On Thursday, the Senate voted 99-0 for final passage of a bill, H.R. 6297, extending for 10 years the Iran Sanctions Act, which authorizes a president to prevent investment in Iran’s energy sector and other sensitive industries. While President Barack Obama has waived those sanctions as part of the nuclear accord, congressional leaders said keeping them in reserve provides valuable leverage against Iran.
When they made the deal with Iran, Obama administration officials pledged that sanctions would “snap back” in place if the Islamic Republic violated the requirements to curb its nuclear program.
The Obama administration will “take a look” at the bill extending sanctions authority, White House spokesman Josh Earnest said Thursday, stopping short of threatening a veto of it. The administration says the bill isn’t needed because the president already has the power to sanction Iran if needed.
A frustration of the deal’s critics has been Iran’s continued financial support for terrorism and the development of ballistic missiles. The U.S. says Iran remains in compliance with the nuclear deal despite its work on ballistic missiles that could carry such weapons, though State Department spokesman John Kirby said in July that the U.S. still has “very valid concerns” about those programs.
Iranian officials have had their own complaints about the accord, saying it hasn’t led to the flood of investment that they had sought, especially from European companies and banks that are wary they will run afoul of remaining U.S. restrictions on Iran related to its support for terrorism and its human-rights record.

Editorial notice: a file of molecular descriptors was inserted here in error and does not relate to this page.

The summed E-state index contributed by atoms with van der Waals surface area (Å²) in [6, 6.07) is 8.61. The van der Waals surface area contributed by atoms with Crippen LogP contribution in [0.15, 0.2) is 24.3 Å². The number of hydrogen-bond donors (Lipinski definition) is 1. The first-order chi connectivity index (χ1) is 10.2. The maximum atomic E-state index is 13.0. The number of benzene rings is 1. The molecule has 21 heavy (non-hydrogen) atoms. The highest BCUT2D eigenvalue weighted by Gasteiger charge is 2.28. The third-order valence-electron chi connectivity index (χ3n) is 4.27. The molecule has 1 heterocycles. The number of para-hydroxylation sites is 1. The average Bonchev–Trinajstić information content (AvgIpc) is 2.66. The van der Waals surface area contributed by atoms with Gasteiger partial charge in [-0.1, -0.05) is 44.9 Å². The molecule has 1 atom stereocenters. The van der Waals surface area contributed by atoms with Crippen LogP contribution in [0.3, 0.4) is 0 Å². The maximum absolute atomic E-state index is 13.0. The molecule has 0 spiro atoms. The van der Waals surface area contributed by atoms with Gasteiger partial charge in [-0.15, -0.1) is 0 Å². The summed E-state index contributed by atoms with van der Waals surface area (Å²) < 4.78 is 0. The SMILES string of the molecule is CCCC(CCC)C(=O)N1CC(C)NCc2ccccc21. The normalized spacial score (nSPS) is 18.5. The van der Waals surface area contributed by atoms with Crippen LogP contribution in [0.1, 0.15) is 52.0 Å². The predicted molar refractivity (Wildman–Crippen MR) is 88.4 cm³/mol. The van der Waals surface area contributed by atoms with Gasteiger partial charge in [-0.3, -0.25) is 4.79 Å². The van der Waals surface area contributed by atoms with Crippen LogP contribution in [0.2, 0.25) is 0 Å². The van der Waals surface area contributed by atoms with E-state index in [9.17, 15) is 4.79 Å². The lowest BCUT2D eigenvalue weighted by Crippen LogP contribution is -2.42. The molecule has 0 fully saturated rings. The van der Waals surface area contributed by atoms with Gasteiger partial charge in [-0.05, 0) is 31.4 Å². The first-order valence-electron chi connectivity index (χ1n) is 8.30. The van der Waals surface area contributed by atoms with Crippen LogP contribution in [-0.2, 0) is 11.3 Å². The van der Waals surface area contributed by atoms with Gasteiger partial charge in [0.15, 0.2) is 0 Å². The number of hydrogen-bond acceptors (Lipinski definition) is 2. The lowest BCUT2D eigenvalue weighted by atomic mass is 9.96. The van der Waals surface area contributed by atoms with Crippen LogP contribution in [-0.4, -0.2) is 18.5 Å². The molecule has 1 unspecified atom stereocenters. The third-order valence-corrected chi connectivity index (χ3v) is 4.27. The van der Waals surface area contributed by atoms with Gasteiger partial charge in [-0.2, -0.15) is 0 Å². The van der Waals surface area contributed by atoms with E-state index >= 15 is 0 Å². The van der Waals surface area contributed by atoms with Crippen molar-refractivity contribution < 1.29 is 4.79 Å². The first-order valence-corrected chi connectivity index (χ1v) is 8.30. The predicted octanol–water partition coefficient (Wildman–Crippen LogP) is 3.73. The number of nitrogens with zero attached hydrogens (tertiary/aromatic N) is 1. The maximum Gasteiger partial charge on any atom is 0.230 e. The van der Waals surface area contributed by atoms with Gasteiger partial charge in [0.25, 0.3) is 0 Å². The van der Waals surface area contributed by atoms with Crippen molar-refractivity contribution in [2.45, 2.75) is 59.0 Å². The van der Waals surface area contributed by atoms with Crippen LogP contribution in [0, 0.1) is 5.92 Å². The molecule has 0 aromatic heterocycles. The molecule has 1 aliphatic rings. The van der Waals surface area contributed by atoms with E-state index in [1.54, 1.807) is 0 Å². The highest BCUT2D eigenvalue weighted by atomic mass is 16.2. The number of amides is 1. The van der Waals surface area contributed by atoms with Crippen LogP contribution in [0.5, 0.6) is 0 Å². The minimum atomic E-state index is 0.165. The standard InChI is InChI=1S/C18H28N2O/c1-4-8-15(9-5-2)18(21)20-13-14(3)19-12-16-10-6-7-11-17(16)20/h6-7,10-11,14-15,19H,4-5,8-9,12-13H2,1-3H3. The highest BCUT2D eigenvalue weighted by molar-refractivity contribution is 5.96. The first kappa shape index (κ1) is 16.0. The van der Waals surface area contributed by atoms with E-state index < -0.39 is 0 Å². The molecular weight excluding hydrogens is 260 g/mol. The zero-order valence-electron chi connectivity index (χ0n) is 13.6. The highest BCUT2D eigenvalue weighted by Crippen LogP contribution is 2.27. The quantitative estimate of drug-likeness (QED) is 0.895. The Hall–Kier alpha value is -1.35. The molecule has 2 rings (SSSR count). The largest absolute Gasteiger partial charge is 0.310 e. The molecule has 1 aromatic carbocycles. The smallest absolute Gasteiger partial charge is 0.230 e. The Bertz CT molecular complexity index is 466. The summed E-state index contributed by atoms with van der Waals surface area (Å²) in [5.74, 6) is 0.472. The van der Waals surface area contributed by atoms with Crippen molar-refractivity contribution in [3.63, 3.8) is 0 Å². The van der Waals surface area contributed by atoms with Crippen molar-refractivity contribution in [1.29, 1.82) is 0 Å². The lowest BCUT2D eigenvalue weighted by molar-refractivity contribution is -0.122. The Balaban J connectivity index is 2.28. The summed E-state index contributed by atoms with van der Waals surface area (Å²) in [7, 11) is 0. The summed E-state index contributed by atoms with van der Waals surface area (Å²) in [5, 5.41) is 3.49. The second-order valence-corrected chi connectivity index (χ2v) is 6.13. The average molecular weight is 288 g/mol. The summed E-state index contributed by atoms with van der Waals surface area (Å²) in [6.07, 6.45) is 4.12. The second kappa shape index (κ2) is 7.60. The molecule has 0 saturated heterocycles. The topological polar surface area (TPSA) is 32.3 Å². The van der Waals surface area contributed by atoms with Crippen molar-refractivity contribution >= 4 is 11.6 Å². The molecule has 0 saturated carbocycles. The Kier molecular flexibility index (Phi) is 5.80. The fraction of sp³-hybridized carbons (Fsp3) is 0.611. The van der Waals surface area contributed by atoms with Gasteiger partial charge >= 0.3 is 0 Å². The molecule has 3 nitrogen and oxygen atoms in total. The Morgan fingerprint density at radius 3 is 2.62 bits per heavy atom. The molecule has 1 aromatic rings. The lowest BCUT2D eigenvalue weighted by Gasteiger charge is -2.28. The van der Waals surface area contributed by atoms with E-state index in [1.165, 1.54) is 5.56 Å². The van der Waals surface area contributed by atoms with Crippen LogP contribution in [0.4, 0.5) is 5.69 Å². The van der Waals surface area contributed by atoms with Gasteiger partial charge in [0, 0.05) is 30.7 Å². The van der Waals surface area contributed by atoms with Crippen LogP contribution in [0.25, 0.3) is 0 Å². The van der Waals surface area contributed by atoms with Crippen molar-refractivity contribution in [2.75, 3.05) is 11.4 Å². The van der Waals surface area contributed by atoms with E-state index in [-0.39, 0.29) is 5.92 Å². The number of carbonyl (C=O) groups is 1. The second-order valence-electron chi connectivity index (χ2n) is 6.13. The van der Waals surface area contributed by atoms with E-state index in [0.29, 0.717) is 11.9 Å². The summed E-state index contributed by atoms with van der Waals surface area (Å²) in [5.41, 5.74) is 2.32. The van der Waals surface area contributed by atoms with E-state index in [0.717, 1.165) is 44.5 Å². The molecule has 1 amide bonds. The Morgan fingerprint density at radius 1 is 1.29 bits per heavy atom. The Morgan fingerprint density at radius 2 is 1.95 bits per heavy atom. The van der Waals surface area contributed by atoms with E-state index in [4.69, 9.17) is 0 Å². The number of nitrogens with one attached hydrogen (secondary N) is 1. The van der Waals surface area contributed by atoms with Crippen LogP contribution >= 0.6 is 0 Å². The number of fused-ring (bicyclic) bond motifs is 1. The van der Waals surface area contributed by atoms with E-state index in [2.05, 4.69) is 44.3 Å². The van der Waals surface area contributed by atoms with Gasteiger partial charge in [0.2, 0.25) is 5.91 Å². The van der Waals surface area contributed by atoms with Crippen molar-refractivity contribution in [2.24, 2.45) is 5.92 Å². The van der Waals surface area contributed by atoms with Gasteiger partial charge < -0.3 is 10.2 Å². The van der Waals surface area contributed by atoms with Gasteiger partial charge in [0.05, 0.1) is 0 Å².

In recent weeks, Trump’s own team has issued more nuanced statements about their plans. Incoming Chief of Staff Reince Priebus said the nuclear deal was a “total train wreck” but acknowledged parts of it will be difficult to get out of.
“We are going to take a fresh look at it, put fresh eyes on that deal, and I can assure you if anyone can renegotiate that deal or do something about it to make it better for the American people and not start a nuclear arms race in the Middle East, it is going to be President-elect Trump,” Priebus said on Fox News on Nov. 23.
Trump’s nominee for defense secretary, James Mattis, is deeply suspicious of Iran, calling it the biggest threat to stability in the Middle East. Still, while he believes the Iran deal is imperfect, he said in a speech in April he believed the U.S. would isolate itself if it gave up on the deal.
For now, the focus among Republicans is on leaving the accord intact but seeking new steps to punish Iran as a violator of human rights and a key supporter of Syrian President Bashar al-Assad. The Obama administration so far has shied away from other action for fear that it would antagonize Iran and push it away from adhering to the nuclear deal.
“The current administration is holding American policy writ large towards Iran hostage to the deal -- we don’t push back on Iran in a whole bunch of other places,” former CIA Director Michael Hayden said on ABC’s “This Week” on Nov. 20. “So my first step, if you’re asking me for recommendations, is stop doing that. Push back on the Iranians in Iraq. Push back on them in Syria. Push back on them in the Gulf.”
In the new year and under a new president, Congress is likely to renew debate on imposing fresh sanctions against Iran, according to Mark Dubowitz, executive director of the Foundation for Defense of Democracies, who has helped lawmakers write previous sanctions legislation on Iran.
“My sense is a desire to move a comprehensive Iran sanctions bill, but I think the design of most of those bills, and design of any comprehensive bill, is going to focus on Iran’s non-nuclear activities,” Dubowitz said.